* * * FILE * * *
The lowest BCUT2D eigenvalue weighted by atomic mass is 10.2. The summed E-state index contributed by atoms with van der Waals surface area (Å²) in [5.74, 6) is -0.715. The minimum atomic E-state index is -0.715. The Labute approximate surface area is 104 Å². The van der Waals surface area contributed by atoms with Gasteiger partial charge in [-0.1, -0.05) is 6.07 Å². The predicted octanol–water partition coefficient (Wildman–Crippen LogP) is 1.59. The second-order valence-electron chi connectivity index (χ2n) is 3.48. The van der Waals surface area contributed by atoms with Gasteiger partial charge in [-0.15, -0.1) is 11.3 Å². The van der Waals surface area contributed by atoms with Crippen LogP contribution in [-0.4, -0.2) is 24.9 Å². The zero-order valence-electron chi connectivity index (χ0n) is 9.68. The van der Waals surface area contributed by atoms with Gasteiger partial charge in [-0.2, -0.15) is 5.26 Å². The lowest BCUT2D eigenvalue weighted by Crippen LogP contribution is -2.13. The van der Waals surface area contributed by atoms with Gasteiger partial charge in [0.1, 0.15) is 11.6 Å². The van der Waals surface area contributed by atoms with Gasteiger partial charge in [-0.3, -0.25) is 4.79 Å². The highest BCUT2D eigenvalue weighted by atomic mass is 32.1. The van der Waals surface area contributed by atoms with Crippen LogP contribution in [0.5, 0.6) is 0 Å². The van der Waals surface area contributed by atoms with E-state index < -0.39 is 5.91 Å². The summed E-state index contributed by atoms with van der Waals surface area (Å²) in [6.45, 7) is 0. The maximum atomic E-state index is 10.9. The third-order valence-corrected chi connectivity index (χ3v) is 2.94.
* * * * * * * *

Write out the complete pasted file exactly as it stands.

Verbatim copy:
The lowest BCUT2D eigenvalue weighted by atomic mass is 10.2. The summed E-state index contributed by atoms with van der Waals surface area (Å²) in [5.74, 6) is -0.715. The minimum atomic E-state index is -0.715. The Labute approximate surface area is 104 Å². The van der Waals surface area contributed by atoms with Gasteiger partial charge in [-0.1, -0.05) is 6.07 Å². The predicted octanol–water partition coefficient (Wildman–Crippen LogP) is 1.59. The second-order valence-electron chi connectivity index (χ2n) is 3.48. The van der Waals surface area contributed by atoms with Gasteiger partial charge in [-0.15, -0.1) is 11.3 Å². The van der Waals surface area contributed by atoms with Crippen LogP contribution in [-0.4, -0.2) is 24.9 Å². The zero-order valence-electron chi connectivity index (χ0n) is 9.68. The van der Waals surface area contributed by atoms with Gasteiger partial charge in [-0.2, -0.15) is 5.26 Å². The lowest BCUT2D eigenvalue weighted by Crippen LogP contribution is -2.13. The van der Waals surface area contributed by atoms with Gasteiger partial charge in [0.1, 0.15) is 11.6 Å². The van der Waals surface area contributed by atoms with Gasteiger partial charge in [-0.3, -0.25) is 4.79 Å². The highest BCUT2D eigenvalue weighted by atomic mass is 32.1. The van der Waals surface area contributed by atoms with Crippen LogP contribution in [0.5, 0.6) is 0 Å². The van der Waals surface area contributed by atoms with E-state index < -0.39 is 5.91 Å². The summed E-state index contributed by atoms with van der Waals surface area (Å²) in [6.45, 7) is 0. The maximum atomic E-state index is 10.9. The third-order valence-corrected chi connectivity index (χ3v) is 2.94.